Chicago owes $45.2 billion to current and future public-sector pensioners, but had set aside only $9.5 billion as of the city’s latest audited annual report. New Jersey and its local governments owe $122.2 billion, but have set aside just $53.7 billion. Even healthier governments, such as New York State and New York City, owe tens of billions of dollars in future health care payment obligations to retirees.

As retirement costs have grown, state and local governments have cut back on infrastructure investments. Municipal debt — the mechanism through which governments borrow to build and maintain infrastructure — is 17 percent below its 2007 level after inflation.

Republicans characterize this issue as a blue-state problem because blue states have higher taxes. But red states are struggling too. Texas owes $39.1 billion for pensions, but has set aside just $25 billion. Gulf states, including Florida and Louisiana, must invest in flood-protection measures. Houston voters approved new borrowing for such infrastructure this month — borrowing enabled by local tax deductions.

Signing a bill into law that creates systemic distress for a financial market that affects the lives of all Americans is hardly the best way to improve the economy.

Republicans also characterize the issue as one of local mismanagement. “I don’t think it’s up to the federal government to save New York from its bad decisions,” said Mick Mulvaney, Mr. Trump’s budget director, last week. True, governments from Chicago to New Jersey have made poor fiscal decisions. In a system that grants citizens great autonomy to govern themselves at the local level, disparities in financial management are inevitable. But it is none of Washington’s business that New York’s taxes are too high.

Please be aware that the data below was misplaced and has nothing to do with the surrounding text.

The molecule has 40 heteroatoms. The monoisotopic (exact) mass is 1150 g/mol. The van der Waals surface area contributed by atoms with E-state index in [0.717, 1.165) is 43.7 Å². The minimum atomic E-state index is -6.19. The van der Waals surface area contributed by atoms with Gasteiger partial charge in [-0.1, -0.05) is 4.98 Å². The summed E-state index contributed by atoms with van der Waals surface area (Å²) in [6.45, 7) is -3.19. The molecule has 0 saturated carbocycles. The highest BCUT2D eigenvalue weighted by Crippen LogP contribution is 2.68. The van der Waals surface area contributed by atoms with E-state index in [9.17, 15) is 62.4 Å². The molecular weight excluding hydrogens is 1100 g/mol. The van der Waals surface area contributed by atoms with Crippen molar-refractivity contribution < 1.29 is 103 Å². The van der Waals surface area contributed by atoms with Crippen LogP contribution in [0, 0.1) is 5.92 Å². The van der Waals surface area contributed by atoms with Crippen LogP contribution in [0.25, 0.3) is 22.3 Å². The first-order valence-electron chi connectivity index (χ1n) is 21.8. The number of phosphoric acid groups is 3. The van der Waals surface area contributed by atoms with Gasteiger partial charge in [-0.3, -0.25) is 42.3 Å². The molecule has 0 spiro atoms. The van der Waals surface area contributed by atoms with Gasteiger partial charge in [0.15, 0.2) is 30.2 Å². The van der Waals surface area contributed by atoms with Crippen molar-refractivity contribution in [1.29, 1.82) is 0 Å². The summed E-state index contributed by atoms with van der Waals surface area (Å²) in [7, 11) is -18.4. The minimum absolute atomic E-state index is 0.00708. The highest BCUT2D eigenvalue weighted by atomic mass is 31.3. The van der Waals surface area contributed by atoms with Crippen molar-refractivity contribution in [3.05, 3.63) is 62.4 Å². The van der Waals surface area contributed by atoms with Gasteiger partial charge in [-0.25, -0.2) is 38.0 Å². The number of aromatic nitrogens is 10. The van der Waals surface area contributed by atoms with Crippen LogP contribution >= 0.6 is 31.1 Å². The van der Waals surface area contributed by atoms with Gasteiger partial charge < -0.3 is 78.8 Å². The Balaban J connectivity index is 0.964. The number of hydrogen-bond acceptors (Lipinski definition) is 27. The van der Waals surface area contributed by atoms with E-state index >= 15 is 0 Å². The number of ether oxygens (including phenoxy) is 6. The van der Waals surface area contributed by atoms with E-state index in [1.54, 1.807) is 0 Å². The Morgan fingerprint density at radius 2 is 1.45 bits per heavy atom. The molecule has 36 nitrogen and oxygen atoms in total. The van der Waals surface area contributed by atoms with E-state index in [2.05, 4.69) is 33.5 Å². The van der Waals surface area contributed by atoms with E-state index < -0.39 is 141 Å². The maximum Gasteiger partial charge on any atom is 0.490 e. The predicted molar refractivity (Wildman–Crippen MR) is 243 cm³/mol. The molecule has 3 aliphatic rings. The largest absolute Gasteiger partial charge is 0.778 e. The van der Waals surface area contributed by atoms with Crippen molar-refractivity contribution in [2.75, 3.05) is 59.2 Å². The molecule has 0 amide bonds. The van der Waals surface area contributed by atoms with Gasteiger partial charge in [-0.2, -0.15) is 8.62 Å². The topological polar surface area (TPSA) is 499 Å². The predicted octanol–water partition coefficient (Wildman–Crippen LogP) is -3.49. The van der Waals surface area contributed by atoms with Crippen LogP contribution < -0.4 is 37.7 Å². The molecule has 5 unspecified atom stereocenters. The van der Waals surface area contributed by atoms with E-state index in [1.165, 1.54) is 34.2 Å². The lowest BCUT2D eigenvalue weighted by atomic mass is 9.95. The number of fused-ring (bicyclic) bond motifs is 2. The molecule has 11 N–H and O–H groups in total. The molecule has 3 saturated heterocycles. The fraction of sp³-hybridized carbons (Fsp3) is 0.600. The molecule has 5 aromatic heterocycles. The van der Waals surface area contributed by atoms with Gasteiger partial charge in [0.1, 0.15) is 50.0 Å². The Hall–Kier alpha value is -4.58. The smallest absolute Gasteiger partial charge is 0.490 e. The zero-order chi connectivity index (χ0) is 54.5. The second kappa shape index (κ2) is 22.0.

One reality remains — somebody must pay. Three sources exist: taxpayers; public-sector retirees, via pension and health-benefits cuts; and municipal investors, via Detroit-style debt defaults in severe cases. Congress is making the first more difficult for state and local governments, and in most places, legal protections prevent governments from cutting pension benefits.

That leaves bondholders. As the Standard & Poor’s rating agency said this week, the overall impact of a tax plan that curtails state and local tax deductions “could be costly and detrimental to the credit quality of many public-finance issuers.”

Signing a bill into law that creates systemic distress for a financial market that affects the lives of all Americans is hardly the best way to improve the economy. And it may result in eventual tax increases, not tax cuts, at the federal level. Global investors may grow tired of America’s lurching from crisis to crisis and raise the cost of federal borrowing, as well.

This piece originally appeared in The New York Times

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Nicole Gelinas is a senior fellow at the Manhattan Institute and contributing editor at City Journal. Follow her on Twitter here.

Illustration by Victor Kerlow via NYT